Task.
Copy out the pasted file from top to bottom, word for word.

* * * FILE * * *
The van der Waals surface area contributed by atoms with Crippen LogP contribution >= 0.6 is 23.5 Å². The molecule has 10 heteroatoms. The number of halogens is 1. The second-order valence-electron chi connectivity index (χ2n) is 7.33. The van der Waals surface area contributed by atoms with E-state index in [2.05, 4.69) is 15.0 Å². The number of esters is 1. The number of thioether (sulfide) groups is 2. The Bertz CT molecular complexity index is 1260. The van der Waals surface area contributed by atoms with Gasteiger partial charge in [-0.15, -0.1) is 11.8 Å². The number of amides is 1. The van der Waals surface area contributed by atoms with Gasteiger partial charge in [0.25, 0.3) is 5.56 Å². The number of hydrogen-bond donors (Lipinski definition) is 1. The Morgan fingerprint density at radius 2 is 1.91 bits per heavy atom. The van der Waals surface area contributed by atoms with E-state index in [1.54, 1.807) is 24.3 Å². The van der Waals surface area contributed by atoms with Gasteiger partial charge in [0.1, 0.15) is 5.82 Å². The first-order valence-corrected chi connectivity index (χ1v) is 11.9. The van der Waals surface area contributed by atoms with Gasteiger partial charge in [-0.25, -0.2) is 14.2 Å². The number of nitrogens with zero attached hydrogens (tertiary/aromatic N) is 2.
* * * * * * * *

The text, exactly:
The van der Waals surface area contributed by atoms with Crippen LogP contribution >= 0.6 is 23.5 Å². The molecule has 10 heteroatoms. The number of halogens is 1. The second-order valence-electron chi connectivity index (χ2n) is 7.33. The van der Waals surface area contributed by atoms with E-state index in [2.05, 4.69) is 15.0 Å². The number of esters is 1. The number of thioether (sulfide) groups is 2. The Bertz CT molecular complexity index is 1260. The van der Waals surface area contributed by atoms with Gasteiger partial charge in [-0.15, -0.1) is 11.8 Å². The number of amides is 1. The van der Waals surface area contributed by atoms with Gasteiger partial charge in [0.25, 0.3) is 5.56 Å². The number of hydrogen-bond donors (Lipinski definition) is 1. The Morgan fingerprint density at radius 2 is 1.91 bits per heavy atom. The van der Waals surface area contributed by atoms with E-state index in [1.54, 1.807) is 24.3 Å². The van der Waals surface area contributed by atoms with Gasteiger partial charge in [0.1, 0.15) is 5.82 Å². The first-order valence-corrected chi connectivity index (χ1v) is 11.9. The van der Waals surface area contributed by atoms with Gasteiger partial charge in [-0.25, -0.2) is 14.2 Å². The number of nitrogens with zero attached hydrogens (tertiary/aromatic N) is 2.